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Question: What is the significance of the Jaredite word deseret?

Answer: Moroni wrote in his abridgement that the word deseret meant “a honey bee” (Ether 2:3).

Of this transliterated word, Hugh Nibley wrote, “By all odds, the most interesting and attractive passenger in Jared’s company is deseret, the honeybee. We cannot pass this creature by without a glance at its name and possible significance...Now it is a remarkable coincidence that the word deseret, or something very close to it, enjoyed a position of ritual prominence among the founders of the classical Egyptian civilization, who associated it very closely with the symbol of the bee...

“The Egyptian pioneers carried with them a fully developed cult and symbolism from their Asiatic home. Chief among their cult objects would seem to be the bee, for the land they first settled in Egypt was forever known as the ‘the land of the bee.’”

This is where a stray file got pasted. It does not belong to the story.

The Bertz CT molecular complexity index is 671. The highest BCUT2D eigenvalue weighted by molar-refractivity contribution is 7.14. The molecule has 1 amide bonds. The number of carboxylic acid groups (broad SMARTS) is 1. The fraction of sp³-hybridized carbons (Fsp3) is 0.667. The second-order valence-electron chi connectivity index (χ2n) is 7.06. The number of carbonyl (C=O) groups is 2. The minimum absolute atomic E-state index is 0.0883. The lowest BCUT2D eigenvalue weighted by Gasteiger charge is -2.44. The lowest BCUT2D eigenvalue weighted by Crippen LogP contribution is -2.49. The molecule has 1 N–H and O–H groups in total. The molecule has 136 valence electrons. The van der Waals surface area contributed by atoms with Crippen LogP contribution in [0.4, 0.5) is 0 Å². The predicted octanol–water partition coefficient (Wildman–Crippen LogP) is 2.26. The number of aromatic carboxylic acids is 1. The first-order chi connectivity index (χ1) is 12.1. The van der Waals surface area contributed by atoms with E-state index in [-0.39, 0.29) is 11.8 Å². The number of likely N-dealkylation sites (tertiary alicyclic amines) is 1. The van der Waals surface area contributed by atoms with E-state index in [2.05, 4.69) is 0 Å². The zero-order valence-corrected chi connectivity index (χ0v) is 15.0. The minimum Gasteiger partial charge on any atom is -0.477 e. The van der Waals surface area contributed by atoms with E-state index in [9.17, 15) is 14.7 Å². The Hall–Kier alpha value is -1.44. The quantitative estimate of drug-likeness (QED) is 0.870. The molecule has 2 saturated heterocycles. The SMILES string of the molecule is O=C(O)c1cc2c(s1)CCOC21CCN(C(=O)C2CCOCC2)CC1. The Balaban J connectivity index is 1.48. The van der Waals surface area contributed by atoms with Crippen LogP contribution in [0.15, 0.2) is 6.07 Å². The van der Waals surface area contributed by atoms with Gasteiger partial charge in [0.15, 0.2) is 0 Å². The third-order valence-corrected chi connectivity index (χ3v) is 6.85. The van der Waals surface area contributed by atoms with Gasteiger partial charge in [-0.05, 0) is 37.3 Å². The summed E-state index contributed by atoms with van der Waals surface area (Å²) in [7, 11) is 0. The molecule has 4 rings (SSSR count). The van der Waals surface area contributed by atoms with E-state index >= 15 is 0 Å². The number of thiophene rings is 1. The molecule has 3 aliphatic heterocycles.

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Deseret was proposed as a name for the state of Utah, but the U.S. Congress chose tthe name Utah instead. Brigham Young—Governor of the Utah Territory from 1850 to 1858 and President of The Church of Jesus Christ of Latter-day Saints from 1847 to 1877—favored the name as a symbol of industry. Young taught his followers that they should be productive and self-sufficient, a trait he had perceived in honeybees Some vestiges of the name survive. For example, the state symbol of Utah is a beehive; this emblem is represented on both the state seal, state flag, and marker shields for state highways. The state nickname is the "Beehive State" and the honeybee is Utah's official state insect. Various businesses and organizations use "Deseret" as part of their name, including: Deseret News, Deseret Book, Deseret First Credit Union, Deseret Industries, Deseret Ranch, etc.

Source: 400 Questions and Answers About the Book of Mormon by Susan Easton Black, p. 203.